“Lord, please send me a kidney.”

“Marci asked me ‘Ivan, what’s wrong?’ and I said ‘I need a kidney.’ She said, ‘I’m going to see if I can give you my kidney,’ When she first said it, I did not take it seriously at all. When she asked me again, I gave her my information. Then, about four weeks went by. She found me at school and showed me the email that the doctor had sent her—we were a 90% match. A 90% match! My whole world started to change.”

Marci Smith, a middle-aged white woman, is shown in focus on the left side of the photo. She has brown hair, pulled back in a ponytail, and is wearing glasses and red blouse. She is wearing a maroon and blue face mask. Ivan is in the foreground of the photo, out of focus and wearing a blue surgical mask.
“That woman's got a heart as big as the world,” said Ivan about Marci.

Ivan Graves and Marci Smith have been friends and colleagues for nearly a decade through their jobs at West Jessamine High School. Ivan, who has diabetes, had been on dialysis for five years by the time a kidney transplant became necessary. When he mentioned it to Marci, one brief conversation changed both their lives. It was an idea that, for Marci, had started years before.

Ivan and Marci stand on the front steps of West Jessamine High School. Both are holding onto the handrails of the steps and smiling.
“My school district supported me majorly,” said Ivan. “They went above and beyond.”

“I was watching a TV show when I was in my late twenties, early thirties. It had somebody who donated a kidney,” Marci recalled. “I’d never heard of a living donor in my life, so to hear that was just shocking to me. I remember thinking at that very moment, I’m going to do this someday. In my heart of hearts, there was no doubt in my mind that someday I was going to donate a kidney. God just placed it there and let me know that that was going to be my role one day.”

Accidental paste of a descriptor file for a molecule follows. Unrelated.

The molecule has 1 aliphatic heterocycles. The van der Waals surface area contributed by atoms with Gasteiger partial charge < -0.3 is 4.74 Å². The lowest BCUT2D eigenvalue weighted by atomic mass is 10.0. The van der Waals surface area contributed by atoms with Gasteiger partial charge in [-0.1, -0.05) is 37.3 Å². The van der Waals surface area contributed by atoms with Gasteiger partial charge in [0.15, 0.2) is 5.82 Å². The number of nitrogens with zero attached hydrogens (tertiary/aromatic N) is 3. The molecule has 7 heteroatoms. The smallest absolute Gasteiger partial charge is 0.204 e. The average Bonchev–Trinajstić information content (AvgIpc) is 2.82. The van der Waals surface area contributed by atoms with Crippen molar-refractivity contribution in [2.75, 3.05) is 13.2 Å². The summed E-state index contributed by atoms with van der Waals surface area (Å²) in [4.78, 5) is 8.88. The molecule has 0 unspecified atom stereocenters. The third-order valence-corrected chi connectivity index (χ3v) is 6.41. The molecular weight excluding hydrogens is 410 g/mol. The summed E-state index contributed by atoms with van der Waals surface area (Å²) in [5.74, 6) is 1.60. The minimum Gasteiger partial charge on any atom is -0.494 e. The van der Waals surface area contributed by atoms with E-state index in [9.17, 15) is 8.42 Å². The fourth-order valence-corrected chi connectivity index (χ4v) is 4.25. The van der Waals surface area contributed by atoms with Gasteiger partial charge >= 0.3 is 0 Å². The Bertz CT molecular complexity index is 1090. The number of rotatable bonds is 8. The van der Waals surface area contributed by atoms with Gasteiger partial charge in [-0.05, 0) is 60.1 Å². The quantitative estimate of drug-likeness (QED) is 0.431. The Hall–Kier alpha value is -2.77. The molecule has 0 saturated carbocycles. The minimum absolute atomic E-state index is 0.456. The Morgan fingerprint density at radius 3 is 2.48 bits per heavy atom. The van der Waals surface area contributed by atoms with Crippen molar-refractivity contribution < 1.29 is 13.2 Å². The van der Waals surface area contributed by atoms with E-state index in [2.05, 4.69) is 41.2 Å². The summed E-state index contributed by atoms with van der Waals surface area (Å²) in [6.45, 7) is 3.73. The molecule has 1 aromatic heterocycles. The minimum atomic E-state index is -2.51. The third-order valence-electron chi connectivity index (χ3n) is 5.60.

Ivan and Marci stand next to a West Jessamine High School plaque that’s attached to a brick wall inside the school. Both are wearing masks and looking at the camera.
Ivan and Marci met through work—he served as lead custodian at West Jessamine for years.

As it turned out, that role ended up being as Ivan’s donor. Rounds of testing at UK HealthCare Transplant Center showed that the two were a good match, and they were ready to move forward with the transplant.

“[Ivan] got tears in his eyes, and I could tell how much it was affecting him. So I gave him a huge hug,” Marci described. “We just sat there in shock that we were at that point, and it was actually going to go forward.”

A photo in a frame, showing Ivan and Marci at the hospital. They are holding hands and wearing hospital gowns. Only their arms are visible. Draped over Ivan is a tee shirt that reads “I’m a Louisville fan but my kidney bleeds blue.” The photo frame says “There is more happiness in giving than there is in receiving.”
A friend had this shirt made to remind Ivan—a U of L fan—that part of him now “bleeds blue” thanks to Marci.

“When the doctor came out after the surgery, they were all like ‘Is everything okay?’” Marci said. “And he said, ‘The best thing I can tell you is that was one of the most boring surgeries I’ve ever had. Everything went according to plan. Everything went perfectly.’”